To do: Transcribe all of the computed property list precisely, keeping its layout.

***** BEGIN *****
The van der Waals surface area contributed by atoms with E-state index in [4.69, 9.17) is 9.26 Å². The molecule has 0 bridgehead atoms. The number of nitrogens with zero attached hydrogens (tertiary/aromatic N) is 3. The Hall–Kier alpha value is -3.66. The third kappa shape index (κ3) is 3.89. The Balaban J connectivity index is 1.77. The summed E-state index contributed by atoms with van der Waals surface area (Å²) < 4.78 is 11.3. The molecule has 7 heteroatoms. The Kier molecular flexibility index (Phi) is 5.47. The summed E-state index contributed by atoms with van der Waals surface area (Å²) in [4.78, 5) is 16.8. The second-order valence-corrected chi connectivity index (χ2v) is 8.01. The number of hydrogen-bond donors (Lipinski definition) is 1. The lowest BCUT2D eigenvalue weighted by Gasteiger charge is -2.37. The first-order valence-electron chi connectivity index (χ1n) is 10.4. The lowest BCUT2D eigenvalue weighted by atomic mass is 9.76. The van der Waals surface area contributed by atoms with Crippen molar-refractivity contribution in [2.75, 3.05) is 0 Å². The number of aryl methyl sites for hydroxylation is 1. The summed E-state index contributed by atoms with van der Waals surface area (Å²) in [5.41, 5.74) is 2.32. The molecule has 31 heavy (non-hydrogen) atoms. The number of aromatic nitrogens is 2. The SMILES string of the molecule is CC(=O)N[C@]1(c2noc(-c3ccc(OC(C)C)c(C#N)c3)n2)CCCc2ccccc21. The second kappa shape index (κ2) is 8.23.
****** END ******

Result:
The van der Waals surface area contributed by atoms with E-state index in [4.69, 9.17) is 9.26 Å². The molecule has 0 bridgehead atoms. The number of nitrogens with zero attached hydrogens (tertiary/aromatic N) is 3. The Hall–Kier alpha value is -3.66. The third kappa shape index (κ3) is 3.89. The Balaban J connectivity index is 1.77. The summed E-state index contributed by atoms with van der Waals surface area (Å²) < 4.78 is 11.3. The molecule has 7 heteroatoms. The Kier molecular flexibility index (Phi) is 5.47. The summed E-state index contributed by atoms with van der Waals surface area (Å²) in [4.78, 5) is 16.8. The second-order valence-corrected chi connectivity index (χ2v) is 8.01. The number of hydrogen-bond donors (Lipinski definition) is 1. The lowest BCUT2D eigenvalue weighted by Gasteiger charge is -2.37. The first-order valence-electron chi connectivity index (χ1n) is 10.4. The lowest BCUT2D eigenvalue weighted by atomic mass is 9.76. The van der Waals surface area contributed by atoms with Crippen molar-refractivity contribution in [2.75, 3.05) is 0 Å². The number of aryl methyl sites for hydroxylation is 1. The summed E-state index contributed by atoms with van der Waals surface area (Å²) in [5.41, 5.74) is 2.32. The molecule has 31 heavy (non-hydrogen) atoms. The number of aromatic nitrogens is 2. The SMILES string of the molecule is CC(=O)N[C@]1(c2noc(-c3ccc(OC(C)C)c(C#N)c3)n2)CCCc2ccccc21. The second kappa shape index (κ2) is 8.23.